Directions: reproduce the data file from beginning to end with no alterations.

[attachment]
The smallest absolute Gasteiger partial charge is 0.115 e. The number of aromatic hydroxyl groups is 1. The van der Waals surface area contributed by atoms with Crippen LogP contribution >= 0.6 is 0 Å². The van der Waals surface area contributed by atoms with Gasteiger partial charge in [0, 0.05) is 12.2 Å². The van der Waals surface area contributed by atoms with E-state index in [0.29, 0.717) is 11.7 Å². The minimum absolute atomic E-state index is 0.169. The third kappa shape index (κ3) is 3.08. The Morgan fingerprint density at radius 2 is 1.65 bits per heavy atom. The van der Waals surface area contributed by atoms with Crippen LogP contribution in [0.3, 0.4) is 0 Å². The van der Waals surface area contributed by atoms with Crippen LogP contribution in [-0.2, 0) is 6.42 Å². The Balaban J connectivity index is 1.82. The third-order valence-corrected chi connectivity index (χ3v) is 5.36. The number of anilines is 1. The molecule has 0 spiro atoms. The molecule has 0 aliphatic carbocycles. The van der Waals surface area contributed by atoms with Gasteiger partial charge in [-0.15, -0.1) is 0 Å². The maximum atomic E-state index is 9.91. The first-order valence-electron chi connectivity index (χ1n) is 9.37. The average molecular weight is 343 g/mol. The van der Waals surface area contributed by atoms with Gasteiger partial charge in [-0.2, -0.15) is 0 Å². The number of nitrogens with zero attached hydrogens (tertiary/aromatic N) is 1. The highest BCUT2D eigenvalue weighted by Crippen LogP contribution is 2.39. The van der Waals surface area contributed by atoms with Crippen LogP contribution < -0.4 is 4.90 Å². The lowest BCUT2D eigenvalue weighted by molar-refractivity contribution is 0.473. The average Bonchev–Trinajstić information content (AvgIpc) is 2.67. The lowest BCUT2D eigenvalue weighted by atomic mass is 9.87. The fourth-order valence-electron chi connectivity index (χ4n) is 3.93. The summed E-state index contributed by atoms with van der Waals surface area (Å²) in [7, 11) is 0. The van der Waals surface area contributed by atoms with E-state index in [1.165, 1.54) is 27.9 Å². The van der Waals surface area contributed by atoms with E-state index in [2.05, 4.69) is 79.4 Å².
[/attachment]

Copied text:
The smallest absolute Gasteiger partial charge is 0.115 e. The number of aromatic hydroxyl groups is 1. The van der Waals surface area contributed by atoms with Crippen LogP contribution >= 0.6 is 0 Å². The van der Waals surface area contributed by atoms with Gasteiger partial charge in [0, 0.05) is 12.2 Å². The van der Waals surface area contributed by atoms with E-state index in [0.29, 0.717) is 11.7 Å². The minimum absolute atomic E-state index is 0.169. The third kappa shape index (κ3) is 3.08. The Morgan fingerprint density at radius 2 is 1.65 bits per heavy atom. The van der Waals surface area contributed by atoms with Crippen LogP contribution in [0.3, 0.4) is 0 Å². The van der Waals surface area contributed by atoms with Crippen LogP contribution in [-0.2, 0) is 6.42 Å². The Balaban J connectivity index is 1.82. The third-order valence-corrected chi connectivity index (χ3v) is 5.36. The number of anilines is 1. The molecule has 0 spiro atoms. The molecule has 0 aliphatic carbocycles. The van der Waals surface area contributed by atoms with Gasteiger partial charge in [-0.15, -0.1) is 0 Å². The maximum atomic E-state index is 9.91. The first-order valence-electron chi connectivity index (χ1n) is 9.37. The average molecular weight is 343 g/mol. The van der Waals surface area contributed by atoms with Gasteiger partial charge in [-0.2, -0.15) is 0 Å². The number of nitrogens with zero attached hydrogens (tertiary/aromatic N) is 1. The highest BCUT2D eigenvalue weighted by Crippen LogP contribution is 2.39. The van der Waals surface area contributed by atoms with Crippen LogP contribution < -0.4 is 4.90 Å². The lowest BCUT2D eigenvalue weighted by molar-refractivity contribution is 0.473. The average Bonchev–Trinajstić information content (AvgIpc) is 2.67. The lowest BCUT2D eigenvalue weighted by atomic mass is 9.87. The fourth-order valence-electron chi connectivity index (χ4n) is 3.93. The summed E-state index contributed by atoms with van der Waals surface area (Å²) in [7, 11) is 0. The van der Waals surface area contributed by atoms with E-state index in [1.165, 1.54) is 27.9 Å². The van der Waals surface area contributed by atoms with E-state index in [2.05, 4.69) is 79.4 Å².